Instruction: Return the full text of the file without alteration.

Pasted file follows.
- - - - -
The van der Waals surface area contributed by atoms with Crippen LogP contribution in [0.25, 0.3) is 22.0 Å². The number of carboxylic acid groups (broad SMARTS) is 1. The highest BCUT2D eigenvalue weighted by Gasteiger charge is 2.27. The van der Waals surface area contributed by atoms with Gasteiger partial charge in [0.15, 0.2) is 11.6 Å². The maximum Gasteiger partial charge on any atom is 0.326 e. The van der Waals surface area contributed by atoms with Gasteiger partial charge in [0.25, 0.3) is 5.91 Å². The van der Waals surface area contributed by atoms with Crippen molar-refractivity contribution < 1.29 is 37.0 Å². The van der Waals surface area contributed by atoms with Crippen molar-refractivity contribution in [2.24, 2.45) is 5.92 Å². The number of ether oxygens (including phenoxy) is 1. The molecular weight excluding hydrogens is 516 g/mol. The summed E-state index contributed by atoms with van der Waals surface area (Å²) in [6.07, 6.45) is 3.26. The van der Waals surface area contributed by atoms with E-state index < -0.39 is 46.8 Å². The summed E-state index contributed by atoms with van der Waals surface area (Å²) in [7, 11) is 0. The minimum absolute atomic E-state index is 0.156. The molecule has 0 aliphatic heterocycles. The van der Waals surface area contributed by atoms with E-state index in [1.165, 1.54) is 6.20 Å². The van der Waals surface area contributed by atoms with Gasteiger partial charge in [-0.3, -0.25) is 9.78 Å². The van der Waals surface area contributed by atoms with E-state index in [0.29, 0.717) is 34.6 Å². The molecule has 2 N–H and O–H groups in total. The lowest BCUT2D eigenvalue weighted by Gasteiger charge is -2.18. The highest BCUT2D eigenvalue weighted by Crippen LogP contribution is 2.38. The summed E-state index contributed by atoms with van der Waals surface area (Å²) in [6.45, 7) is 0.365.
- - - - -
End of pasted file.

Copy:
The van der Waals surface area contributed by atoms with Crippen LogP contribution in [0.25, 0.3) is 22.0 Å². The number of carboxylic acid groups (broad SMARTS) is 1. The highest BCUT2D eigenvalue weighted by Gasteiger charge is 2.27. The van der Waals surface area contributed by atoms with Gasteiger partial charge in [0.15, 0.2) is 11.6 Å². The maximum Gasteiger partial charge on any atom is 0.326 e. The van der Waals surface area contributed by atoms with Gasteiger partial charge in [0.25, 0.3) is 5.91 Å². The van der Waals surface area contributed by atoms with Crippen molar-refractivity contribution < 1.29 is 37.0 Å². The van der Waals surface area contributed by atoms with Crippen molar-refractivity contribution in [2.24, 2.45) is 5.92 Å². The number of ether oxygens (including phenoxy) is 1. The molecular weight excluding hydrogens is 516 g/mol. The summed E-state index contributed by atoms with van der Waals surface area (Å²) in [6.07, 6.45) is 3.26. The van der Waals surface area contributed by atoms with E-state index < -0.39 is 46.8 Å². The summed E-state index contributed by atoms with van der Waals surface area (Å²) in [7, 11) is 0. The minimum absolute atomic E-state index is 0.156. The molecule has 0 aliphatic heterocycles. The van der Waals surface area contributed by atoms with E-state index in [1.165, 1.54) is 6.20 Å². The van der Waals surface area contributed by atoms with Gasteiger partial charge in [-0.3, -0.25) is 9.78 Å². The van der Waals surface area contributed by atoms with E-state index in [0.29, 0.717) is 34.6 Å². The molecule has 2 N–H and O–H groups in total. The lowest BCUT2D eigenvalue weighted by Gasteiger charge is -2.18. The highest BCUT2D eigenvalue weighted by Crippen LogP contribution is 2.38. The summed E-state index contributed by atoms with van der Waals surface area (Å²) in [6.45, 7) is 0.365.